In the last 3 years I collected a few high end sets for restoration, a 12-S-265, 38-690, and a E-101 Colorama set. I have really started to develop cabinet restoration skills to help with these sets.

At this point, space is limited and my desire to go through all of the work nessasary to restore radios is not as big as it once was. I have what I want that I can afford, and life, work, and balancing my time is more of a priority now. It just takes so much time to fit in the work, that is is not as much fun as it once was. Besides, 21 radios is enough for my small house. At 50, I want to enjoy life and work twords retirement 7-8 years from now.
That doesn't mean I won't work on something for someone, picking and choosing my battles as I go.

So you could say I started, stopped for a while, got educated, and peaked my collection all in the last 39 years.

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Tony

People may not remember how fast you did a job, but they will remember how well you did it.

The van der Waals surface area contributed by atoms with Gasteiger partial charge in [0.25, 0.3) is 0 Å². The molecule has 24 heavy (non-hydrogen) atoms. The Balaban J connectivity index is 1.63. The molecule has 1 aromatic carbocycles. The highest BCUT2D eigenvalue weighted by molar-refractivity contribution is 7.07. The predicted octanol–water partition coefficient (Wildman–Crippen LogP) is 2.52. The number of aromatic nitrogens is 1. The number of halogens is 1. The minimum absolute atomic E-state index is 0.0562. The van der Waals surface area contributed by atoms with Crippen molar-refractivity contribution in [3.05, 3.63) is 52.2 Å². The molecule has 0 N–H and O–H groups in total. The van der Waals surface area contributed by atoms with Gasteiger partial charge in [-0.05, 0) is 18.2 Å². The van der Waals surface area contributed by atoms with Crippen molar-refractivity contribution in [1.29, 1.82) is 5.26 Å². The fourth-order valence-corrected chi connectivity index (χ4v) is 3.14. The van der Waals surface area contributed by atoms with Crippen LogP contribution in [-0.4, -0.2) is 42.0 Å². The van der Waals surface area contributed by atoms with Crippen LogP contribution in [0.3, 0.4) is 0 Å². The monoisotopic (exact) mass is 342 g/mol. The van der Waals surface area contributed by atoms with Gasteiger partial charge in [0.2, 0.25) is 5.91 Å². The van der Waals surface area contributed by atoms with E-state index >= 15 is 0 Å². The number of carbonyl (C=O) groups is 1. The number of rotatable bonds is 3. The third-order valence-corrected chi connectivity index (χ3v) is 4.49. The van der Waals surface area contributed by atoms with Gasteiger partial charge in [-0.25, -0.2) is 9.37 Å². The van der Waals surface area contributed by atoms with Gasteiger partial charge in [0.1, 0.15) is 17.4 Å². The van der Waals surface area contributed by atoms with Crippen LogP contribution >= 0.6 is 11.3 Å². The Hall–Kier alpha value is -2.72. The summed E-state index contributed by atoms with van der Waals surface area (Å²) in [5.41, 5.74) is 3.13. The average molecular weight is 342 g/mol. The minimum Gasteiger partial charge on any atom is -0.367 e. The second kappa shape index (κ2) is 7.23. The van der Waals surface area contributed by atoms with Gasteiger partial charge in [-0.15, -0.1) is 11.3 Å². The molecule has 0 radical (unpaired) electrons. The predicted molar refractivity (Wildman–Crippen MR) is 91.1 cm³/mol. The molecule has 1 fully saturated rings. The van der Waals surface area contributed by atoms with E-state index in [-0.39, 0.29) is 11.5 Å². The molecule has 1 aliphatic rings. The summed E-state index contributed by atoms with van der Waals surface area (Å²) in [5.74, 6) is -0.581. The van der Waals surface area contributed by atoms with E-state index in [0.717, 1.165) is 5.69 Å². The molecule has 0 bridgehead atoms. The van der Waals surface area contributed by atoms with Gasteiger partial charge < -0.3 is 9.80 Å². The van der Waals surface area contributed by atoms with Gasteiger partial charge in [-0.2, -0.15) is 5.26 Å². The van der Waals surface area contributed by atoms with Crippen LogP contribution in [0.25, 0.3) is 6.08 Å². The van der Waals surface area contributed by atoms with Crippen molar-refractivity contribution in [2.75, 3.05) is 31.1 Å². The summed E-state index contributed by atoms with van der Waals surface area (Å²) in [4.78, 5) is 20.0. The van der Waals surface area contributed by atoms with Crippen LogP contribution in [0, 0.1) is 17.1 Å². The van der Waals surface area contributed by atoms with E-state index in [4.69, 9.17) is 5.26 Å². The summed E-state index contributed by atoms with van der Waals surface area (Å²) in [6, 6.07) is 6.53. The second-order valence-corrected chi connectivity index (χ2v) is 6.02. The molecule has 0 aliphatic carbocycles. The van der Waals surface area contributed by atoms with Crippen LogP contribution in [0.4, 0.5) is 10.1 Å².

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 Post subject: Re: Collecting tastes evolving?
PostPosted: Jan Fri 05, 2018 3:29 am 
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Joined: Jan Thu 01, 1970 1:00 am
Posts: 1218
Location: Morris Plains, N.J. 07950
Our tastes have to evolve. When we start out, most of us will snatch up any radio that passes the coolness test. Soon, we run out of space for all the cool radios we buy. This forces us to narrow our focus. I look at some of the radios I bought when I first started in about 1975 and wonder what the hell I was thinking.

From about 1975 to 1990, I collected old Philcos, Radiolas, AKs etc. When I resumed in about 2000, it was boatanchors, and in the last few years, I've narrowed it down to military and pre-war boatanchors. I suspect I gravitated towards the boatanchors because I have such fond memories of SWLing in the 1960s, which is what got me interested in radios in the first place.


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 Post subject: Re: Collecting tastes evolving?
PostPosted: Jan Fri 05, 2018 7:56 am 
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Joined: Sep Mon 18, 2017 2:23 am
Posts: 234
Location: Plymouth, MI